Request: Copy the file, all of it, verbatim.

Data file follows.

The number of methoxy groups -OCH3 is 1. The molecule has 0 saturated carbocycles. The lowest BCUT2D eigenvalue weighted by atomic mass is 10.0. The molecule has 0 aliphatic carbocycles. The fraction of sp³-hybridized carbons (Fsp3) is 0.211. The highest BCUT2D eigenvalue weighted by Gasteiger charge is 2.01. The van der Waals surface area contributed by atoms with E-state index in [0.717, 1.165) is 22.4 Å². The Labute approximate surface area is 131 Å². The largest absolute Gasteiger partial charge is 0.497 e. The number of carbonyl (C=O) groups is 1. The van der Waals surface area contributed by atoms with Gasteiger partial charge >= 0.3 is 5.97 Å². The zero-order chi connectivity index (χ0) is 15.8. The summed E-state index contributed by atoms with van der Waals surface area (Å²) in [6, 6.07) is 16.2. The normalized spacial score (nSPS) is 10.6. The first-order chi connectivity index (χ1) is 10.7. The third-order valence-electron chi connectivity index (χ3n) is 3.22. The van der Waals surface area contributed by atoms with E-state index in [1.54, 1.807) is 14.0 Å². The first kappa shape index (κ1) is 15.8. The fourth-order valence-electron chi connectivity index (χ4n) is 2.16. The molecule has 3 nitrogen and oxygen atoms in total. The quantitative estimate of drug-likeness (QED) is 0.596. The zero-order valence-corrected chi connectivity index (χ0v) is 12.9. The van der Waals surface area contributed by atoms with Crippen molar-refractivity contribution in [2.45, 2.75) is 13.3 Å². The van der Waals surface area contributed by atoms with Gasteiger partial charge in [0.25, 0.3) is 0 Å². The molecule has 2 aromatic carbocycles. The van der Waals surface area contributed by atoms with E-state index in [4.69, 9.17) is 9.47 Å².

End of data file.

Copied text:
The number of methoxy groups -OCH3 is 1. The molecule has 0 saturated carbocycles. The lowest BCUT2D eigenvalue weighted by atomic mass is 10.0. The molecule has 0 aliphatic carbocycles. The fraction of sp³-hybridized carbons (Fsp3) is 0.211. The highest BCUT2D eigenvalue weighted by Gasteiger charge is 2.01. The van der Waals surface area contributed by atoms with E-state index in [0.717, 1.165) is 22.4 Å². The Labute approximate surface area is 131 Å². The largest absolute Gasteiger partial charge is 0.497 e. The number of carbonyl (C=O) groups is 1. The van der Waals surface area contributed by atoms with Gasteiger partial charge >= 0.3 is 5.97 Å². The zero-order chi connectivity index (χ0) is 15.8. The summed E-state index contributed by atoms with van der Waals surface area (Å²) in [6, 6.07) is 16.2. The normalized spacial score (nSPS) is 10.6. The first-order chi connectivity index (χ1) is 10.7. The third-order valence-electron chi connectivity index (χ3n) is 3.22. The van der Waals surface area contributed by atoms with E-state index in [1.54, 1.807) is 14.0 Å². The first kappa shape index (κ1) is 15.8. The fourth-order valence-electron chi connectivity index (χ4n) is 2.16. The molecule has 3 nitrogen and oxygen atoms in total. The quantitative estimate of drug-likeness (QED) is 0.596. The zero-order valence-corrected chi connectivity index (χ0v) is 12.9. The van der Waals surface area contributed by atoms with Crippen molar-refractivity contribution in [2.45, 2.75) is 13.3 Å². The van der Waals surface area contributed by atoms with Gasteiger partial charge in [0.25, 0.3) is 0 Å². The molecule has 2 aromatic carbocycles. The van der Waals surface area contributed by atoms with E-state index in [4.69, 9.17) is 9.47 Å².